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Separating 'app' and 'server' in Express: Why it matters and how it benefits your application

When building a Node.js application using Express, one of the key decisions you'll need to make is whether to keep your application logic in a single file, such as app.js, or to separate it out into multiple files, including a dedicated server.js file. While it may be tempting to keep everything in one place for the sake of simplicity, separating your code into distinct files can actually improve the quality and maintainability of your application in the long run.

While separating your code into different files is a good idea in general, there's also a specific reason why you should consider separating app.js and server.js. In this blog post, we'll explore why separating app.js and server.js is a good practice and provide examples and code snippets to illustrate the advantages.

Separation of concerns

One of the main reasons to separate app.js and server.js is to divide the application's concerns. app.js is responsible for defining the routes, middleware, and other application-level functionality. server.js, on the other hand, is responsible for creating the server, listening for incoming requests, and handling errors.

Thus we can keep our code organized and maintainable. If we need to make changes to the application logic or routes, we can do so in the app.js file without worrying about the server setup. Similarly, if we need to make changes to the server configuration, we can do so in the server.js file without affecting the application logic.

Here is an example of what a app.js and server.js file might look like:

app.js file:

const express = require('express');
const app = express();

app.get('/', (req, res) => {
  res.send('Hello World!');

module.exports = app;
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server.js file:

const app = require('./app');

const PORT = process.env.PORT || 3000;

app.listen(PORT, () => {
  console.log(`Server listening on port ${PORT}`);
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In this code snippet, the app.js file is responsible for defining the Express application and its routes, while server.js creates a new HTTP server instance and passes it to the app module. This approach separates the server configuration from the application's functionality.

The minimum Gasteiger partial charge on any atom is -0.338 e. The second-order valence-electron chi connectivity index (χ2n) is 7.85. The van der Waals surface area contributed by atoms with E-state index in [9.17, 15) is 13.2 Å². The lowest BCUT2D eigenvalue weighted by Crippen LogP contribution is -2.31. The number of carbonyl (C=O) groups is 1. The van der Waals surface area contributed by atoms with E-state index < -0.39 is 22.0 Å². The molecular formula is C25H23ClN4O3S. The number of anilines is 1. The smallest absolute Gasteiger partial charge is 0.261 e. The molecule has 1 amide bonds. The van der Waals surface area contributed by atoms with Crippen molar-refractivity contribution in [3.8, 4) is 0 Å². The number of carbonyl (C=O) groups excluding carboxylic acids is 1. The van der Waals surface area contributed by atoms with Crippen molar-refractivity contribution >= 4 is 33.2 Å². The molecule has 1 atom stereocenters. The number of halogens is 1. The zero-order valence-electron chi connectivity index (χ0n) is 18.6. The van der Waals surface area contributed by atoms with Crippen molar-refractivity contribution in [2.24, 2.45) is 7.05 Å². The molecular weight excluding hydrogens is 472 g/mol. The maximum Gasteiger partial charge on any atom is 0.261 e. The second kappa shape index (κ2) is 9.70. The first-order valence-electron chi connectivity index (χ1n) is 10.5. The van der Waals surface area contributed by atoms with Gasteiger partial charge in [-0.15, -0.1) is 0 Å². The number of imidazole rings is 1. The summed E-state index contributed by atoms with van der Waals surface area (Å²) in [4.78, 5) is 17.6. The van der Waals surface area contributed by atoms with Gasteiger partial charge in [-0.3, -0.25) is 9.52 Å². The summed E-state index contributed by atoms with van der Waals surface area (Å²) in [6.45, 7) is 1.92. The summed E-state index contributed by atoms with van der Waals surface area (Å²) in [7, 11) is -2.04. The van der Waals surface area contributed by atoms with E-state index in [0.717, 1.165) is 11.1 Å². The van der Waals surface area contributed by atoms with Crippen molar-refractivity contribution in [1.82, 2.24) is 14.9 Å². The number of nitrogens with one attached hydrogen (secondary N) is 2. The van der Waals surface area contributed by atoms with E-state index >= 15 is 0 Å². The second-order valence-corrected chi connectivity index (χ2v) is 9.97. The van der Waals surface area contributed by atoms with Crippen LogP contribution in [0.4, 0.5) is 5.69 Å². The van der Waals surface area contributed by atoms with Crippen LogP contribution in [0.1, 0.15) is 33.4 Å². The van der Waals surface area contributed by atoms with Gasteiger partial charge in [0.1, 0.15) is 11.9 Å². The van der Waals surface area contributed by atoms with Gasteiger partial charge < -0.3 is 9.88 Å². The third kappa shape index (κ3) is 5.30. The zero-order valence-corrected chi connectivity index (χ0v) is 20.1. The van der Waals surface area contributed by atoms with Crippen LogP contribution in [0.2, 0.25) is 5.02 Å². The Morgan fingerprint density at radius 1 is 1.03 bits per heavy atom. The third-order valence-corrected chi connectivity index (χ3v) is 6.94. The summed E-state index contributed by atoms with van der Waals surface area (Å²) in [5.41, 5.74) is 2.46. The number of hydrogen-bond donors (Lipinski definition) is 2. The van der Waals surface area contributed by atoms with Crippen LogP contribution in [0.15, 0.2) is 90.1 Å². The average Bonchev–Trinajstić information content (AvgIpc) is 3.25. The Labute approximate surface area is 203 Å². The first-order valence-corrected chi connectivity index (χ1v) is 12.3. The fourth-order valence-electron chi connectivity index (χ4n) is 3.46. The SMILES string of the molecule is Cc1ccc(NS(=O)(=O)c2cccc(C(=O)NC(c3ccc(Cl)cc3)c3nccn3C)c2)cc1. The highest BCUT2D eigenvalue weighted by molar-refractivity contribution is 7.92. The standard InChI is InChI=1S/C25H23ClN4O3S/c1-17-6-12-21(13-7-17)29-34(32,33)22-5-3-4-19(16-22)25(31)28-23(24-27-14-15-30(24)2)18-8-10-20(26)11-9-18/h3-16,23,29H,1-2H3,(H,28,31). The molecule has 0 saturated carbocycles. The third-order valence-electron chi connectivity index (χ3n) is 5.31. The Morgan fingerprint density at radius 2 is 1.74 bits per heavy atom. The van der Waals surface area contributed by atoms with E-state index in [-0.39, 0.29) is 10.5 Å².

Easier testing

Separating app.js and server.js not only draws a clean separation of concerns but also significantly eases mocking and testing the system by testing the API in-process, without performing network calls, with all the benefits that it brings to the table: fast testing execution and getting coverage metrics of the code.

For example, you can write unit tests for app.js to ensure that each route and middleware function is working as intended. You can also write integration tests for server.js to ensure that the server is properly configured and handling requests correctly.

Here is an example of a test file for app.js:

const request = require('supertest');
const app = require('../app');

describe('GET /', () => {
  it('should respond with "Hello, world!"', (done) => {
      .end((err, res) => {
        if (err) return done(err);
        expect(res.text).toBe('Hello, world!');
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In this code snippet, we're using the supertest library to make HTTP requests to our app module and test its responses.

Improved scalability

Finally, separating app.js and server.js can improve the application's scalability. By breaking up the code into smaller modules, it becomes easier to add new features or modify existing ones without having to touch the entire application codebase.

In summary, separating the app.js and server.js files in an Express.js application can improve code organization, maintainability, and testability.

Top comments (1)

sriduh profile image

Actually, I find this post interesting. I was surfing through the web to find a better solution for this issue and you provided just that. Thanks for the help. Keep it up.